Emily and I were almost inseparable in Ecuador. I had always wanted an older sister, and I had finally found one. She and I were almost the same person. We both were fascinated by the Spanish language and Ecuadorian culture. We’d often play a game we liked to call “only in Ecuador”, where we would say stuff like “You know you’re in Ecuador when…there’s a pharmacy on every corner,” and “You know you’re in Ecuador when…the eggs in the grocery store aren’t refrigerated.” We both loved to laugh, and we’d often come up with the silliest jokes that no one else would think was funny but it would get us laughing hysterically. We were both so close to our families, and we would hold each other when a wave of homesickness overcame us. We used to finish each other’s sentences.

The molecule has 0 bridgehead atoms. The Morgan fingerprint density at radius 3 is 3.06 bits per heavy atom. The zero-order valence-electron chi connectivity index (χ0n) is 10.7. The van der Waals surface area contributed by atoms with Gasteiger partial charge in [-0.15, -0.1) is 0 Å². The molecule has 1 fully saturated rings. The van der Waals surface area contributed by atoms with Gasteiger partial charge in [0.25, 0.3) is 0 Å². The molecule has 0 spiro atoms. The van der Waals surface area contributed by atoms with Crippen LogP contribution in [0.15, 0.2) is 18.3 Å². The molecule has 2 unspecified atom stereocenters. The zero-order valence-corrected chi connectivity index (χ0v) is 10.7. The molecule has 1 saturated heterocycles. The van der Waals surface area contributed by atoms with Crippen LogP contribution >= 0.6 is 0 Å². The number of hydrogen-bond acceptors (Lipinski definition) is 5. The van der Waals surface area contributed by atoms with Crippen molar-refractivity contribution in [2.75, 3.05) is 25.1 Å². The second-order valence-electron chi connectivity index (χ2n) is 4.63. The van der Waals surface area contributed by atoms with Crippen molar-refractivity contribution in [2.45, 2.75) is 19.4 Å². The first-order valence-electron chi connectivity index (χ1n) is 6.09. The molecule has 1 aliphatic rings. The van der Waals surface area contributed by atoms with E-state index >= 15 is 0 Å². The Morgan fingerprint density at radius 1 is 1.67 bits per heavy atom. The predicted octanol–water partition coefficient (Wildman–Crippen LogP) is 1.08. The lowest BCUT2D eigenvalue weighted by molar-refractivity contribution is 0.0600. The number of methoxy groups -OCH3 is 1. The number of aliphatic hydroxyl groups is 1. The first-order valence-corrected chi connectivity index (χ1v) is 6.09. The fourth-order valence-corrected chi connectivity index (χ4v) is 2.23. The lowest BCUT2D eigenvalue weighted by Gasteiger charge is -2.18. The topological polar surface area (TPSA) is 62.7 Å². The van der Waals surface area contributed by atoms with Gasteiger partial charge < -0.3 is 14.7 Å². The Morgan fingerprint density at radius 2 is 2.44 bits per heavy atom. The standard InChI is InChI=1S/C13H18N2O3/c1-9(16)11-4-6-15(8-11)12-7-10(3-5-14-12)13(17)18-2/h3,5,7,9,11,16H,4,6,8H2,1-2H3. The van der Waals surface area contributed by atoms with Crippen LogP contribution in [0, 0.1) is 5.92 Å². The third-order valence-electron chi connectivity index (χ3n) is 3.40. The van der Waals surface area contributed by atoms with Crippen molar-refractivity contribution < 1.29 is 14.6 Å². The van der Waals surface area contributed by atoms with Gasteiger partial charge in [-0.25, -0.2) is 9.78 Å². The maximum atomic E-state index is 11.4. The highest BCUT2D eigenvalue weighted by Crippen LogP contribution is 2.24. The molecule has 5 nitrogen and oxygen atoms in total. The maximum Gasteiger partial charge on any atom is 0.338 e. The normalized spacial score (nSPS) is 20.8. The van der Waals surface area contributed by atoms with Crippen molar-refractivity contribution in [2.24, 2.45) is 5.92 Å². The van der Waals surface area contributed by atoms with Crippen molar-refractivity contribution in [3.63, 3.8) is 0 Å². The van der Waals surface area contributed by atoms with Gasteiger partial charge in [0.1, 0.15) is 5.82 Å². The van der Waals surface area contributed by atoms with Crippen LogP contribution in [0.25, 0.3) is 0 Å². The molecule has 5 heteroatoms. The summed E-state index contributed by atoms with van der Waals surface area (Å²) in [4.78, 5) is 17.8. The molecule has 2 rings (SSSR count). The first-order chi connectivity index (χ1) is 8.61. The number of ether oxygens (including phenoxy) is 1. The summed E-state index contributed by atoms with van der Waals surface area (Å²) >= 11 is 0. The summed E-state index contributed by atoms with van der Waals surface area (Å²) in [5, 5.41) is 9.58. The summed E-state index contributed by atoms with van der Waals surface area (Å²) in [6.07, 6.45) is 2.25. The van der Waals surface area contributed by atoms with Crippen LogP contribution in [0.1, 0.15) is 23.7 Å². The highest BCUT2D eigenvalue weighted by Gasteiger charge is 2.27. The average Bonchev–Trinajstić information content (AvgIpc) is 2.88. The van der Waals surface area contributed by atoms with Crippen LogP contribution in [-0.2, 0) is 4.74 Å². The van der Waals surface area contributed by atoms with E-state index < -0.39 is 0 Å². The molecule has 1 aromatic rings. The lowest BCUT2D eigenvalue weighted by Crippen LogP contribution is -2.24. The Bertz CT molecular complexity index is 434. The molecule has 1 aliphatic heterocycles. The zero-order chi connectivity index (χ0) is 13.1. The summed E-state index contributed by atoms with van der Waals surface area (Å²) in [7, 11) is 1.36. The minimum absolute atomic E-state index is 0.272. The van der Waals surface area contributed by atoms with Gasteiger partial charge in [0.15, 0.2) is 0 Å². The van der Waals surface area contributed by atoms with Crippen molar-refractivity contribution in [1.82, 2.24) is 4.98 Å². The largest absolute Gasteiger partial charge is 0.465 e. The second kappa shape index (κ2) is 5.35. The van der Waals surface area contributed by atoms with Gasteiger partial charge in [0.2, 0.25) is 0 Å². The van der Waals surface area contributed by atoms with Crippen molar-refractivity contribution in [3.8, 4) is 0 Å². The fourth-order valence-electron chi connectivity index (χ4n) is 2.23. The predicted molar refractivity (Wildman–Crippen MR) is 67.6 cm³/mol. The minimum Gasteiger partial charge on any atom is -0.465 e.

Though we had only known each other for a short time, our mutual experiences made us closer than knowing each other for a long time would have. We were together for the good times, but we were also together for the bad times. One time we went shopping together at the artisan market, and among other things we purchased matching llama sweaters. These ugly striped wool sweaters with llamas on them were all the rage among American tourists (marketed as something worn by the natives which, of course, no native actually wore) and we eagerly put them on as soon as we bought them. We spent most of the money we had brought with us, because we had been warned not to carry too much cash around with us. After shopping, we got on a bus headed toward home, but unsure where it would eventually lead, got off soon. When we got off the bus a young man in raggedy clothes confronted us. He asked us for money and we politely said “no.” We had been asked for money all day, and had very little left in our pockets. Unfortunately this was no ordinary beggar. He pulled out a sharp piece of glass from a broken beer bottle and threatened to hurt us if we didn’t empty our pockets. Our hearts pounded as we remembered all the warnings and horror stories we had heard of tourists maimed by just such a thief. We gave him everything that was in our pockets (all of $1.50) and hoped it would be enough. Emily clutched her purse, hoping he was desperate enough to take the money and not demand more. She was right, and he walked away with our money. We were able to walk the rest of the way home, shaken but unscathed. Though no blood had been shed that day, Emily and I became bonded as if by blood. That day, we truly became sisters